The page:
The outer layer of safety evolution means organizations should be prepared to ask and answer these types of questions.
Concepts and activities at the outer layers of workplace safety evolution are not well defined. For example, ISO 26000 contains a clause that workplace health and safety programs should address psychosocial factors e.g. stress. Is this the same concept as “well-being” mentioned in the introduction to ANSI Z10? How do we know when employee well-being has been achieved? Are behavioral based safety programs that influence observed actions an evolutionary precursor to culture change that attempts to influence employee values, attitudes, and beliefs? Are an employee’s values and beliefs a metric for employee well-being? Are wellness programs that encourage healthy life-style, control of blood pressure and proper weight integral to employee well-being? Definitions will vary – and all may be correct.
As workplace safety evolves its identity may be obscured. In the early days “hazard assessment” was the essential activity for workplace safety. Workplace safety has now evolved to where Z10 states that “risk assessment” is essential an organization’s OHSMS.
There are few differences between the ISO 31000 risk management process and a typical safety process. For example, the risk management process has a central theme of risk assessment that includes the sequence of: 1) risk identification, 2) risk analysis, 3) risk evaluation, and 4) risk treatment i.e. control.
Within workplace safety, risk is the probability that a hazard may cause harm. Under ISO 31000, risk is the effect that uncertainty may have upon an organization from achieving its objectives. Workplace safety may have evolved to where it is indistinguishable from risk management.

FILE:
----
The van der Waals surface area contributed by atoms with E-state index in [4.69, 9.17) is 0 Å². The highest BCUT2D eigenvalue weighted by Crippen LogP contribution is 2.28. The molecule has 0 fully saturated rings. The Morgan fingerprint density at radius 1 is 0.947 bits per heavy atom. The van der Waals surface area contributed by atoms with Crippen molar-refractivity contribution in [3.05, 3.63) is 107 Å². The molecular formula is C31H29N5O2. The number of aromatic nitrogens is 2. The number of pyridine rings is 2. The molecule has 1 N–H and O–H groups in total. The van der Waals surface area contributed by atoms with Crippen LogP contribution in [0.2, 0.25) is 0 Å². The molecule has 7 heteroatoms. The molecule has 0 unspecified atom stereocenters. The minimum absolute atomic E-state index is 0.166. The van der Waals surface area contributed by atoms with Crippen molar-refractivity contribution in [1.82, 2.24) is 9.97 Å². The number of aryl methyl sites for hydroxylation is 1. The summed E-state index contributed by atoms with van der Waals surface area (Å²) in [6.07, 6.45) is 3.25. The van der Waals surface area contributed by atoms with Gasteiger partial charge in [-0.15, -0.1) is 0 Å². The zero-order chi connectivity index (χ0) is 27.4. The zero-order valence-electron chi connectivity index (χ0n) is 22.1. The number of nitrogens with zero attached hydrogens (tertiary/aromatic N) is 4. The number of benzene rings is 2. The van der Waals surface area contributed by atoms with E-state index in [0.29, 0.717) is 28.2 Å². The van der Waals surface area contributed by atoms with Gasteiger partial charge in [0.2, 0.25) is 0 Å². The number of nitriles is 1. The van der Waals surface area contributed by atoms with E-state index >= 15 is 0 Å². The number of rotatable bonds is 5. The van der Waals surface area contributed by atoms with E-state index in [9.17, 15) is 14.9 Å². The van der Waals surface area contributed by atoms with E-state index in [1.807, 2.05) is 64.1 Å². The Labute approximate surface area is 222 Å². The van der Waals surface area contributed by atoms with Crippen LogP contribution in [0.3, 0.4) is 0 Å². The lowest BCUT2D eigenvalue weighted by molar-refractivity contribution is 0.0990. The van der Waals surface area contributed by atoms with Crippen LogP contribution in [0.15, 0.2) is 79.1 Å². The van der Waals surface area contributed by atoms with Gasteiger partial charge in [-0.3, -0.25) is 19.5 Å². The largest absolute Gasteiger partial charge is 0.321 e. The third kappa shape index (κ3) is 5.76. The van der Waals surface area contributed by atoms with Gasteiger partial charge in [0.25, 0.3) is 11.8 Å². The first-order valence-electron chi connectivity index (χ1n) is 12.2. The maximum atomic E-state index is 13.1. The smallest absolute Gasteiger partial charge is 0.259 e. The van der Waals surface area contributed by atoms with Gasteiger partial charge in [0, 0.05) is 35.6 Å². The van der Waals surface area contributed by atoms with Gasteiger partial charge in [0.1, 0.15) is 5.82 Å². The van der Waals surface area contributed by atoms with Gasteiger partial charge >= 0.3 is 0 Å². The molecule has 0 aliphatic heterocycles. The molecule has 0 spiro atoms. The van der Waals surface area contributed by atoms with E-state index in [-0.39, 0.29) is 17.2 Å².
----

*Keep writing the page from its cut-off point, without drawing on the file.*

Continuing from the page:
Does your job involve “Review, evaluate, and analyze work environments and design programs and procedures to control, eliminate, and prevent disease or injury caused by chemical, physical and biological agents or ergonomic factors?” According to the U.S. Bureau of Labor Statistics these job activities are for a “Healthcare Practioner” with the Standard Occupational Classification Number 29-9010. This is an evolution in thinking by the BLS of where workplace safety resides.
The evolution of workplace safety is best determined by the mindset of the organization’s leadership. If your job is merely as a healthcare practioner defined above, there may be few incentives for you to ask and answer the types of questions presented.
Workplace safety evolves only where there is evolved thinking and actions. Sometimes this evolved thinking is prodded by inspections and penalties from OSHA or from some tragedy that reaches leadership that fully questions what “workplace safety” means and how it may be fully achieved.
Each organization is challenged to reach evolved thinking and actions before there is an obvious necessity. ANSI Z10, ISO 31000, and ISO 26000 are just a few of the tools that may help organizations consider workplace safety at the outer rims of its evolution. If you haven’t done so already, put these standards on your reading list; and, then evolve your thinking and actions.